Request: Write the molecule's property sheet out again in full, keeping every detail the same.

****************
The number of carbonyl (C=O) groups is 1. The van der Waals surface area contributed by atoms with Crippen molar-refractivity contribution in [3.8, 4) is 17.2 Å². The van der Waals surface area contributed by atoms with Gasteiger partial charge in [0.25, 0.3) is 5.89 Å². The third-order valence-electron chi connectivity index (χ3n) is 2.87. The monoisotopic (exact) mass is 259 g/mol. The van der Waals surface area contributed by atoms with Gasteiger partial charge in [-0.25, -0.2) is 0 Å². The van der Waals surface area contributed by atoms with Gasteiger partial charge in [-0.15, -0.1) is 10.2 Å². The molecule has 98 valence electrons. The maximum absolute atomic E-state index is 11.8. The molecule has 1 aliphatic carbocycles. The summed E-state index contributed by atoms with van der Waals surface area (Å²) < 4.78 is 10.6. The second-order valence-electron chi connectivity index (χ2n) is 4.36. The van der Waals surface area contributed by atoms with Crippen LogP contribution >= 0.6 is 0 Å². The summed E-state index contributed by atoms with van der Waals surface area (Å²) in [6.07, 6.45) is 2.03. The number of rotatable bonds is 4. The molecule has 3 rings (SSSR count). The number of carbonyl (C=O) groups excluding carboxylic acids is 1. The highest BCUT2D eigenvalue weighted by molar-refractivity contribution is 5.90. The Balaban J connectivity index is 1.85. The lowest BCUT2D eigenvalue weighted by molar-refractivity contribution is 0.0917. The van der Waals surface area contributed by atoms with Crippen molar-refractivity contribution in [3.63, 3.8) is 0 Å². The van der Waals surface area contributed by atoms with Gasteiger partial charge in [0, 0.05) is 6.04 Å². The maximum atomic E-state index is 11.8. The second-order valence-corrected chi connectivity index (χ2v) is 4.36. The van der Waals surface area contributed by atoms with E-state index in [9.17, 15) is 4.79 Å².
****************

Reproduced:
The number of carbonyl (C=O) groups is 1. The van der Waals surface area contributed by atoms with Crippen molar-refractivity contribution in [3.8, 4) is 17.2 Å². The van der Waals surface area contributed by atoms with Gasteiger partial charge in [0.25, 0.3) is 5.89 Å². The third-order valence-electron chi connectivity index (χ3n) is 2.87. The monoisotopic (exact) mass is 259 g/mol. The van der Waals surface area contributed by atoms with Gasteiger partial charge in [-0.25, -0.2) is 0 Å². The van der Waals surface area contributed by atoms with Gasteiger partial charge in [-0.15, -0.1) is 10.2 Å². The molecule has 98 valence electrons. The maximum absolute atomic E-state index is 11.8. The molecule has 1 aliphatic carbocycles. The summed E-state index contributed by atoms with van der Waals surface area (Å²) < 4.78 is 10.6. The second-order valence-electron chi connectivity index (χ2n) is 4.36. The van der Waals surface area contributed by atoms with Crippen LogP contribution >= 0.6 is 0 Å². The summed E-state index contributed by atoms with van der Waals surface area (Å²) in [6.07, 6.45) is 2.03. The number of rotatable bonds is 4. The molecule has 3 rings (SSSR count). The number of carbonyl (C=O) groups excluding carboxylic acids is 1. The highest BCUT2D eigenvalue weighted by molar-refractivity contribution is 5.90. The Balaban J connectivity index is 1.85. The lowest BCUT2D eigenvalue weighted by molar-refractivity contribution is 0.0917. The van der Waals surface area contributed by atoms with Crippen molar-refractivity contribution in [3.63, 3.8) is 0 Å². The van der Waals surface area contributed by atoms with Gasteiger partial charge in [0, 0.05) is 6.04 Å². The maximum atomic E-state index is 11.8. The second-order valence-corrected chi connectivity index (χ2v) is 4.36. The van der Waals surface area contributed by atoms with E-state index in [9.17, 15) is 4.79 Å².